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Photographer Alan Chin’s current project documents the contemporary legacies of a long history of migration between China and the United States through families in the city of Toishan, in Guangdong Province in southern China. Chin’s family is from Toishan (or Taishan in Mandarin Pinyin), a place which looks at first glance like it exemplifies the country’s new wealth: a few gleaming buildings and factories, multi-lane divided highways, McDonald’s, new cars, and well-dressed pedestrians. But until the 1960s, two-thirds of all overseas Chinese, like Chin’s family, originated from this one small region. It was poor and over-populated during the 19th century and very close to Guangzhou, where foreign powers first penetrated China. It was thus a fertile recruiting ground for the “coolies” who built the American transcontinental railroad, and for the generations who emigrated to become restaurant workers and laundrymen in the United States. Its poverty persists today, and its apparent wealth is in fact only sustained through remittances from overseas Chinese.

Chin has been photographing the region since 1989: the buildings associated with his family, his few remaining relatives, and its other residents, who have come to see him as family over time. He is currently running a Kickstarter campaign, with five days to go, to raise funds to continue his project for another six to twelve months, which will ultimately produce a book that will allow him to share Toishan’s story more widely.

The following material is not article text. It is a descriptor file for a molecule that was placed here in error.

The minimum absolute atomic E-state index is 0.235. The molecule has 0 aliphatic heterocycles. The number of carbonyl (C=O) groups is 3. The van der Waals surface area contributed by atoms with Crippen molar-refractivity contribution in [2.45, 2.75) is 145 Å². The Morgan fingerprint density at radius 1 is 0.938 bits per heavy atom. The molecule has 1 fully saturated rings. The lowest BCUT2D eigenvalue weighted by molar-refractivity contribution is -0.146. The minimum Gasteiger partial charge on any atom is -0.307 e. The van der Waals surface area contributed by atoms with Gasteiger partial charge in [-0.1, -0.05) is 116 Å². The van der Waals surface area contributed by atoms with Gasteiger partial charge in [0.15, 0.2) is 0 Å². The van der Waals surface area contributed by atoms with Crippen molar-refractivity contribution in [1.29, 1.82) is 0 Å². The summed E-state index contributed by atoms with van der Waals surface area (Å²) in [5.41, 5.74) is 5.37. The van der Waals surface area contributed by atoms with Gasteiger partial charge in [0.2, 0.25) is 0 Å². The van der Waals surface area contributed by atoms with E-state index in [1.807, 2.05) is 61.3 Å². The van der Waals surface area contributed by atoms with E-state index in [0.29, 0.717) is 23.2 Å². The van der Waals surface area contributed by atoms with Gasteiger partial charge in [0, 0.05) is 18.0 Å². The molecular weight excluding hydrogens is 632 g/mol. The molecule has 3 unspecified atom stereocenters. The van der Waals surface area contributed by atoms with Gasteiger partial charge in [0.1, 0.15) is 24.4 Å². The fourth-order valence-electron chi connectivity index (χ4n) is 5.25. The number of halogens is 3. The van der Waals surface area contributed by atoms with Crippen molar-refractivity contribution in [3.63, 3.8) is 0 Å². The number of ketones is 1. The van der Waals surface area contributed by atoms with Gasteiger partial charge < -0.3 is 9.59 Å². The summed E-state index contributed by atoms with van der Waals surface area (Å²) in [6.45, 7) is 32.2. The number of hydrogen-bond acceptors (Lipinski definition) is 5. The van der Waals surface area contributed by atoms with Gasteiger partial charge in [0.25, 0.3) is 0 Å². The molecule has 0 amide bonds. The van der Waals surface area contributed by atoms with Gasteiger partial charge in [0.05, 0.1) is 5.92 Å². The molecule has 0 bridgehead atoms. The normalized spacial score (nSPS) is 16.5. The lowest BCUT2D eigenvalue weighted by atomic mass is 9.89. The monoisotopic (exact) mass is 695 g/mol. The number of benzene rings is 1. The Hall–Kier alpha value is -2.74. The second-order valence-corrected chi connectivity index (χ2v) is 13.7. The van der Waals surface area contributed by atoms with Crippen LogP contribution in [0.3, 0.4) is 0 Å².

Chin shared with us photographs he’s taken in Toishan since he first started traveling there.

 

Read more about Alan Chin’s documentary project Toishan, China: Another Home 8,000 Miles Away on his Kickstarter page. His fundraising campaign runs until Monday, October 28.

Jiangmei Village, Sanhe township, 2008

Jiangmei Village, Sanhe township, 2008

Alan Chin was born and raised in New York City, and as a photojournalist has covered conflicts in Iraq, the ex-Yugoslavia, Afghanistan, Central Asia, and the Middle East since 1996. Alan has most recently documented the aftermath of Hurricane Katrina in Louisiana and Mississippi. He contributes regularly to the New York Times, Newsweek, Esquire and Time magazines, exhibits at Sasha Wolf Gallery and the Asian-American Arts Center, and is in the collection of the Museum Of Modern Art. The New York Times nominated his Kosovo coverage for the Pulitzer Prize twice, in 1999 and 2000.

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